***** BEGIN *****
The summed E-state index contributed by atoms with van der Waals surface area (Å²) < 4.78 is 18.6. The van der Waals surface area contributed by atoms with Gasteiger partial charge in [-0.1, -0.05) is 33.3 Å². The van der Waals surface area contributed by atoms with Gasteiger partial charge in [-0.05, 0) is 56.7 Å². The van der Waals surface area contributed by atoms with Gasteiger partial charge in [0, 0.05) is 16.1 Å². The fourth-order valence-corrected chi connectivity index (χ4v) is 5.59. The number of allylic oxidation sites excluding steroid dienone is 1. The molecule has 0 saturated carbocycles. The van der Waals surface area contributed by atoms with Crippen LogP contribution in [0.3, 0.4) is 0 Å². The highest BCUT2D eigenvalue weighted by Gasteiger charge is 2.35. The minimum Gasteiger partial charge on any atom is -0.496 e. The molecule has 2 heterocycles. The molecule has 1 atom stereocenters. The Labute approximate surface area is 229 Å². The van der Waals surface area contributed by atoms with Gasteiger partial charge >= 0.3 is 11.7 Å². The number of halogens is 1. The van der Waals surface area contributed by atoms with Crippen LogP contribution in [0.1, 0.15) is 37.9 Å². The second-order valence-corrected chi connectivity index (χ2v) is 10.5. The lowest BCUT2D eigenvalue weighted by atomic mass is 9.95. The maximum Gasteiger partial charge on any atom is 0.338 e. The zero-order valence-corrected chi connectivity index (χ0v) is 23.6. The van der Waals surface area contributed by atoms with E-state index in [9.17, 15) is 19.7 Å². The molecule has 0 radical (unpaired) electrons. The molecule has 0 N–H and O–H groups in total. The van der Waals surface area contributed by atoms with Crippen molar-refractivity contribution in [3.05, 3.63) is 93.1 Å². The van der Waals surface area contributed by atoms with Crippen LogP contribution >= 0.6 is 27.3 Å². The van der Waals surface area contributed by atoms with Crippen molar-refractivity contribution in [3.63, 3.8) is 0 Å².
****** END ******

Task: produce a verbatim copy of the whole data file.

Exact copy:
The summed E-state index contributed by atoms with van der Waals surface area (Å²) < 4.78 is 18.6. The van der Waals surface area contributed by atoms with Gasteiger partial charge in [-0.1, -0.05) is 33.3 Å². The van der Waals surface area contributed by atoms with Gasteiger partial charge in [-0.05, 0) is 56.7 Å². The van der Waals surface area contributed by atoms with Gasteiger partial charge in [0, 0.05) is 16.1 Å². The fourth-order valence-corrected chi connectivity index (χ4v) is 5.59. The number of allylic oxidation sites excluding steroid dienone is 1. The molecule has 0 saturated carbocycles. The van der Waals surface area contributed by atoms with Crippen LogP contribution in [0.3, 0.4) is 0 Å². The highest BCUT2D eigenvalue weighted by Gasteiger charge is 2.35. The minimum Gasteiger partial charge on any atom is -0.496 e. The molecule has 2 heterocycles. The molecule has 1 atom stereocenters. The Labute approximate surface area is 229 Å². The van der Waals surface area contributed by atoms with Gasteiger partial charge >= 0.3 is 11.7 Å². The number of halogens is 1. The van der Waals surface area contributed by atoms with Crippen LogP contribution in [0.1, 0.15) is 37.9 Å². The second-order valence-corrected chi connectivity index (χ2v) is 10.5. The lowest BCUT2D eigenvalue weighted by atomic mass is 9.95. The maximum Gasteiger partial charge on any atom is 0.338 e. The zero-order valence-corrected chi connectivity index (χ0v) is 23.6. The van der Waals surface area contributed by atoms with E-state index in [9.17, 15) is 19.7 Å². The molecule has 0 radical (unpaired) electrons. The molecule has 0 N–H and O–H groups in total. The van der Waals surface area contributed by atoms with Crippen molar-refractivity contribution in [3.05, 3.63) is 93.1 Å². The van der Waals surface area contributed by atoms with Crippen LogP contribution >= 0.6 is 27.3 Å². The van der Waals surface area contributed by atoms with Crippen molar-refractivity contribution in [3.63, 3.8) is 0 Å².